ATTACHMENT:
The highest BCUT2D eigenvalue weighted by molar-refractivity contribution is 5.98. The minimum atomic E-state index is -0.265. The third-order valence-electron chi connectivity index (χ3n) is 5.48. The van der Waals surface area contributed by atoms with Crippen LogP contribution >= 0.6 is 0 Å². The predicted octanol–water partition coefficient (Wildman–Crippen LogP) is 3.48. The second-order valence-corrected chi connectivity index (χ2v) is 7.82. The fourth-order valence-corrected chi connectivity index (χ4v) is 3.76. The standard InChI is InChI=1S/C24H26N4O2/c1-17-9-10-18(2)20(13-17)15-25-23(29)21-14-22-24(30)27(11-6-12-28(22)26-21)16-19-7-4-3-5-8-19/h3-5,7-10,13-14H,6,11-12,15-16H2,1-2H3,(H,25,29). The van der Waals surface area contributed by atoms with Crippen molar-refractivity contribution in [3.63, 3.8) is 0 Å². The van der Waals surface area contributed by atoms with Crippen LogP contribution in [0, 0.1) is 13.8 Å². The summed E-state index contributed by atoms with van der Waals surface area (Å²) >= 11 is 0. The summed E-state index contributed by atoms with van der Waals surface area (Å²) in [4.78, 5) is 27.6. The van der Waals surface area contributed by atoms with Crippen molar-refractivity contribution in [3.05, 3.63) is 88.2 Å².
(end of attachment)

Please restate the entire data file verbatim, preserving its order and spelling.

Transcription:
The highest BCUT2D eigenvalue weighted by molar-refractivity contribution is 5.98. The minimum atomic E-state index is -0.265. The third-order valence-electron chi connectivity index (χ3n) is 5.48. The van der Waals surface area contributed by atoms with Crippen LogP contribution >= 0.6 is 0 Å². The predicted octanol–water partition coefficient (Wildman–Crippen LogP) is 3.48. The second-order valence-corrected chi connectivity index (χ2v) is 7.82. The fourth-order valence-corrected chi connectivity index (χ4v) is 3.76. The standard InChI is InChI=1S/C24H26N4O2/c1-17-9-10-18(2)20(13-17)15-25-23(29)21-14-22-24(30)27(11-6-12-28(22)26-21)16-19-7-4-3-5-8-19/h3-5,7-10,13-14H,6,11-12,15-16H2,1-2H3,(H,25,29). The van der Waals surface area contributed by atoms with Crippen molar-refractivity contribution in [3.63, 3.8) is 0 Å². The van der Waals surface area contributed by atoms with Crippen LogP contribution in [0, 0.1) is 13.8 Å². The summed E-state index contributed by atoms with van der Waals surface area (Å²) >= 11 is 0. The summed E-state index contributed by atoms with van der Waals surface area (Å²) in [4.78, 5) is 27.6. The van der Waals surface area contributed by atoms with Crippen molar-refractivity contribution in [3.05, 3.63) is 88.2 Å².